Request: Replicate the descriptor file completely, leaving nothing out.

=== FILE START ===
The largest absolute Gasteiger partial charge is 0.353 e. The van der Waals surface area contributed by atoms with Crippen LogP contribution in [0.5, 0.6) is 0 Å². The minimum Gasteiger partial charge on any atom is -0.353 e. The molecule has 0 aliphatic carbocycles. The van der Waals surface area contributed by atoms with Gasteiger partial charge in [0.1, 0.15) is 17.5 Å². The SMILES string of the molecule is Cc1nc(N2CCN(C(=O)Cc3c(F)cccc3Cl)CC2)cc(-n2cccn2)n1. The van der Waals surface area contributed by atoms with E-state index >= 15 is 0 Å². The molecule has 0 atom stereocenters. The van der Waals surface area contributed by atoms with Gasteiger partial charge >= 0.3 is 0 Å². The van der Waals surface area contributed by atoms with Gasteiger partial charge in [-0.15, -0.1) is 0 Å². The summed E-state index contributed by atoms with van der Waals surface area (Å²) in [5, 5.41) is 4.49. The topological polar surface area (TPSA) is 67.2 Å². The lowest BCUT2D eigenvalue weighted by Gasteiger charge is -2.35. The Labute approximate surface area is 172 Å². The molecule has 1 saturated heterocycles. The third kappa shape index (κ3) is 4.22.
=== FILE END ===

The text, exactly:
The largest absolute Gasteiger partial charge is 0.353 e. The van der Waals surface area contributed by atoms with Crippen LogP contribution in [0.5, 0.6) is 0 Å². The minimum Gasteiger partial charge on any atom is -0.353 e. The molecule has 0 aliphatic carbocycles. The van der Waals surface area contributed by atoms with Gasteiger partial charge in [0.1, 0.15) is 17.5 Å². The SMILES string of the molecule is Cc1nc(N2CCN(C(=O)Cc3c(F)cccc3Cl)CC2)cc(-n2cccn2)n1. The van der Waals surface area contributed by atoms with E-state index >= 15 is 0 Å². The molecule has 0 atom stereocenters. The van der Waals surface area contributed by atoms with Gasteiger partial charge >= 0.3 is 0 Å². The van der Waals surface area contributed by atoms with Gasteiger partial charge in [-0.15, -0.1) is 0 Å². The summed E-state index contributed by atoms with van der Waals surface area (Å²) in [5, 5.41) is 4.49. The topological polar surface area (TPSA) is 67.2 Å². The lowest BCUT2D eigenvalue weighted by Gasteiger charge is -2.35. The Labute approximate surface area is 172 Å². The molecule has 1 saturated heterocycles. The third kappa shape index (κ3) is 4.22.